The functioning of representative democracy crucially depends on political parties that mediate between citizens and the state. It is widely doubted, however, that contemporary parties can still perform this connective role. Taking seriously the ensuing challenges for representative democracy, Rethinking Party Reform advances a normative account of party reform, drawing on both democratic theory and political science scholarship on parties. Moving beyond purely descriptive or causal-analytical perspectives on party reform, the book clarifies on theoretical grounds why party reform is centrally important for the sustainability of established democracies, and what effective party reforms could look like in an age where most citizens look to parties with scepticism and distrust. In doing so, this book underlines in distinctive fashion why scholars and citizens should care about re-inventing and transforming political parties, resisting widespread tendencies of either declaring parties unreformable or theorising them out of the picture.
An analysis of EU programme management in all of the main spending areas over a 20-year period. After setting out the management framework in each area, the author examines audit evidence to build up a comprehensive performance profile.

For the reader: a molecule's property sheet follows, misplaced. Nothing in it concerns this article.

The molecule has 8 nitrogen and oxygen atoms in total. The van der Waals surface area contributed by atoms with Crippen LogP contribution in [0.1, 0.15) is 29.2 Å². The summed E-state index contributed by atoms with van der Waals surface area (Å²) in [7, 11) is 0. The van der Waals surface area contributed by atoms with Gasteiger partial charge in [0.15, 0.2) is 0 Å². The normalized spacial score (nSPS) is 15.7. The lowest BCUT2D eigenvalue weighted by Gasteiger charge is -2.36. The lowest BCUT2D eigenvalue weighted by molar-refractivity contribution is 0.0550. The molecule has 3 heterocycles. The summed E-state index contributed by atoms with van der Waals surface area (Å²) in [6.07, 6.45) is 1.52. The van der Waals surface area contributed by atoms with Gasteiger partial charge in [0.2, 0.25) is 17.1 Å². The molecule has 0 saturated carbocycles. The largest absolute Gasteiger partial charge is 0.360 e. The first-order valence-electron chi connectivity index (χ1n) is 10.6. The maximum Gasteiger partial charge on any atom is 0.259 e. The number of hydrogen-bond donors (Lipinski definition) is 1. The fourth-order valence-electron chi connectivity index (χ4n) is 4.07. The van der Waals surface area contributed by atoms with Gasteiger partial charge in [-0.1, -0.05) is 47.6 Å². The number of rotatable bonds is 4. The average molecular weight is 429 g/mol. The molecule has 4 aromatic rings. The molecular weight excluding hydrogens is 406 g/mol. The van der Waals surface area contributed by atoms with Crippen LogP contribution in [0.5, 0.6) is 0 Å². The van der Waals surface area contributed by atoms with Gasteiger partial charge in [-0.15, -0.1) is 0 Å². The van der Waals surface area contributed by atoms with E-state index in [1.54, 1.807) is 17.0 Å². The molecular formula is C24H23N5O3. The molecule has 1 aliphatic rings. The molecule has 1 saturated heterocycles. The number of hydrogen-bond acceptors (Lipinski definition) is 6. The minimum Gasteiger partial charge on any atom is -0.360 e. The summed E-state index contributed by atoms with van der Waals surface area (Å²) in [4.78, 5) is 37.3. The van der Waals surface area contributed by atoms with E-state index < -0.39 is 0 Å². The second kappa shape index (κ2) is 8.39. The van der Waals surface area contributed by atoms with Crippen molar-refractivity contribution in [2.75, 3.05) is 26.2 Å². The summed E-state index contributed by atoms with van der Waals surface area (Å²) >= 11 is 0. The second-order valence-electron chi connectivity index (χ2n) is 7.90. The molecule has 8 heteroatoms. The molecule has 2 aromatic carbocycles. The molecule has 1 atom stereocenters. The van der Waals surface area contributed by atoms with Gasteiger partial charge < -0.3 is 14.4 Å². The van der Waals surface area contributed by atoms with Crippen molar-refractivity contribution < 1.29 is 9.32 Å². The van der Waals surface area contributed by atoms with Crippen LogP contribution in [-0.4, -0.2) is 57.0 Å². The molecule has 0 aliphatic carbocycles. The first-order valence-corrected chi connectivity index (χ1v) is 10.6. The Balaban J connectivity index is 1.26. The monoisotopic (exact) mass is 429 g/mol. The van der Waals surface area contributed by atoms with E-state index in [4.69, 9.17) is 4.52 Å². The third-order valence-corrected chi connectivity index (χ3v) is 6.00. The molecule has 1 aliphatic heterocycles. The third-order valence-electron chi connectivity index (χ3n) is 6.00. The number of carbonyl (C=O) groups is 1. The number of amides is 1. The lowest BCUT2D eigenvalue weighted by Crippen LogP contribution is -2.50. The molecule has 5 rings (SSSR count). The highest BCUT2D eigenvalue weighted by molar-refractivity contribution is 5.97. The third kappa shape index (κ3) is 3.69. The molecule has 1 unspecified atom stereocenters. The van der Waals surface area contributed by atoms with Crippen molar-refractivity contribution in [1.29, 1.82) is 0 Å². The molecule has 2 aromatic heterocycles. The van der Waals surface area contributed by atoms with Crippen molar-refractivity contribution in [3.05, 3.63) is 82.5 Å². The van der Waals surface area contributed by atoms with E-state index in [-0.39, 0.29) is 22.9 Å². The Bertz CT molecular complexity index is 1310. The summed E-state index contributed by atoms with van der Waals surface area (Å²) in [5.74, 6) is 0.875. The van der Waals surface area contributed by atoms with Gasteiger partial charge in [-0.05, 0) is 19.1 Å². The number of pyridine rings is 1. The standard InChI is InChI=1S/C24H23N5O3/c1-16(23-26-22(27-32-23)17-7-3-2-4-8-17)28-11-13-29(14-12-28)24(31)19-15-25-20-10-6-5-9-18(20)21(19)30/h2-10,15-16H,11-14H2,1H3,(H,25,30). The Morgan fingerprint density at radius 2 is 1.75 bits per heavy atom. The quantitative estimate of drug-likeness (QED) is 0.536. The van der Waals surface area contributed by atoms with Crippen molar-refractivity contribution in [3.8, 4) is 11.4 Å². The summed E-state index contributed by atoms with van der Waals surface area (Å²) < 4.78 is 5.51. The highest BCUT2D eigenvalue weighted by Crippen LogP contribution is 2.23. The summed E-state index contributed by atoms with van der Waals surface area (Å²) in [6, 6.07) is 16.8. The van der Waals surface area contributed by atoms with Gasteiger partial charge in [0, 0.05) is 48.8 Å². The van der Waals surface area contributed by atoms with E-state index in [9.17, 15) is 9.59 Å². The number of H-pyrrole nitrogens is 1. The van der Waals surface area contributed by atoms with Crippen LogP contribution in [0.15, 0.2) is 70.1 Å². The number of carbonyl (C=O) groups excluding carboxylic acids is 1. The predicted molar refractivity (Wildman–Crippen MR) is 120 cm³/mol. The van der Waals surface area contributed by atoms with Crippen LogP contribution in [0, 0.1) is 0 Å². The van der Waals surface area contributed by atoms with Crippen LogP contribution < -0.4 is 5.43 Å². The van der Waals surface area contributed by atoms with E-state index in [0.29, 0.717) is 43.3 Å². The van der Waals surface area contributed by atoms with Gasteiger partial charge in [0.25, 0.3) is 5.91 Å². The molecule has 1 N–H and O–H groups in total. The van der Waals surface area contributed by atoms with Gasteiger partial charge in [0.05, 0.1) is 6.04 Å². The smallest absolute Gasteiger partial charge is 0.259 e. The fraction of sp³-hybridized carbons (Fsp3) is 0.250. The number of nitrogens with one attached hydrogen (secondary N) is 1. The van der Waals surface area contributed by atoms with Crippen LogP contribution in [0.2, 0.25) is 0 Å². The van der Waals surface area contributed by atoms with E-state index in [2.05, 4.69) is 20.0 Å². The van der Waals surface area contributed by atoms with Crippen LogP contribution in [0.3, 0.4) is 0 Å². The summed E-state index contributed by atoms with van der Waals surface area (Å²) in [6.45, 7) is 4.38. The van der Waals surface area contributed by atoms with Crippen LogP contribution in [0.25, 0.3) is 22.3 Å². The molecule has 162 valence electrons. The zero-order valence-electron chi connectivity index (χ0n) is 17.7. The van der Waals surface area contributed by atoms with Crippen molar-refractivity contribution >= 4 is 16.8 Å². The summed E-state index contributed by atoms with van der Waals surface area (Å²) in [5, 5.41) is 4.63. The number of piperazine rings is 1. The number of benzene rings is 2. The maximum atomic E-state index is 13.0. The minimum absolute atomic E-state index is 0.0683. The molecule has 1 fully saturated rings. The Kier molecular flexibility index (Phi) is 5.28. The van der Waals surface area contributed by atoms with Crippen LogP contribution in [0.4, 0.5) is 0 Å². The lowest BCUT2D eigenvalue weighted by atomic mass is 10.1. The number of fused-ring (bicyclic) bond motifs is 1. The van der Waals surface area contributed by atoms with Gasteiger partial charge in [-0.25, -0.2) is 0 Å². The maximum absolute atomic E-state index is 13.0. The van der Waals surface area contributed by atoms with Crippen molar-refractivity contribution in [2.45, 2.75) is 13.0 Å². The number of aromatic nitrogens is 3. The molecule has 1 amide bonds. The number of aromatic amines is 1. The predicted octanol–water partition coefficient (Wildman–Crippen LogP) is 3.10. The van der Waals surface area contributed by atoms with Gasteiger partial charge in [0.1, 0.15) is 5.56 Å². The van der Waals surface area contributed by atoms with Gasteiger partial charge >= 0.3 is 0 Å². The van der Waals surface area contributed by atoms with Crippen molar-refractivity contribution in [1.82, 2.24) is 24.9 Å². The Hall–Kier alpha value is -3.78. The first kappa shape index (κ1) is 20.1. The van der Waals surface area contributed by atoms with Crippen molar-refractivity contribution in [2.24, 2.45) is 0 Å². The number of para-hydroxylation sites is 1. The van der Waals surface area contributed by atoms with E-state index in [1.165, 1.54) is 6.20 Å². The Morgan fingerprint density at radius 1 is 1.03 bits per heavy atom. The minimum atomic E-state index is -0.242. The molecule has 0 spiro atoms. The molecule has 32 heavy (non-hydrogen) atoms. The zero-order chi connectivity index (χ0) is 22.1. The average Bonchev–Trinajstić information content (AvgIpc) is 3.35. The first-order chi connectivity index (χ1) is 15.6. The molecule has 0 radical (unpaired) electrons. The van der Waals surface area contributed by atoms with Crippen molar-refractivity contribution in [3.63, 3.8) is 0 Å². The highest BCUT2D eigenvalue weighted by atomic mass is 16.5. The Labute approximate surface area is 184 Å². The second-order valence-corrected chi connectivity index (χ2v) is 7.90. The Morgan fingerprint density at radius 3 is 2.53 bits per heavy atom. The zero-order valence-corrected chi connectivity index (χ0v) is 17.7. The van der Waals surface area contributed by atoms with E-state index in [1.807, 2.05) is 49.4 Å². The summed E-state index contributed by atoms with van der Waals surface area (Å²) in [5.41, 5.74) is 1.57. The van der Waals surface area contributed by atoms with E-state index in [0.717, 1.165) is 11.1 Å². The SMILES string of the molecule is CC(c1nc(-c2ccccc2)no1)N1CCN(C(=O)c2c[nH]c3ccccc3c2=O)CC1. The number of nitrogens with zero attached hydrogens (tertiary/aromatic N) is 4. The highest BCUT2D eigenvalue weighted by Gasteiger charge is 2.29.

The Integrated Ethics Reader: Reconnecting Thought, Emotion, and Reverence in a World on the Brink immerses students in astute and insightful essays by accomplished scholars and thinkers. The essays challenge readers to think through the important ethical and political issues of our time holistically. Through a series of cross-references and brief introductions, the text places the essays, seemingly about unrelated subjects, in conversation with one another. Over the course of 12 chapters, students gain new insights about politics, international relations, climate change, business conduct, the environment, and the need to push past theory to make room for the human heart as we face the difficult problems of our time. Throughout, readers are encouraged to carefully consider the ongoing conversations and debates on these issues, participate in further inquiry and deep reflection, and finally, consider how policy--both domestic and international--might be forged or improved. Presenting a new, highly contemporary approach to ethics, The Integrated Ethics Reader is an ideal resource for courses in philosophy, political science, sociology, international relations, ethics, and public policy and administration. David E. McClean is a lecturer of philosophy in the School of Arts & Sciences at Rutgers University, Newark, where he teaches courses in business and professional ethics, social ethics, and philosophy and the Black experience. He holds a Ph.D. and M.A. in philosophy from The New School for Social Research and a M.A. in liberal studies from New York University. Dr. McClean is the author of Richard Rorty, Liberalism and Cosmopolitanism and Wall Street, Reforming the Unreformable, as well as numerous academic articles and papers, and a monograph on the morality and politics of climate change.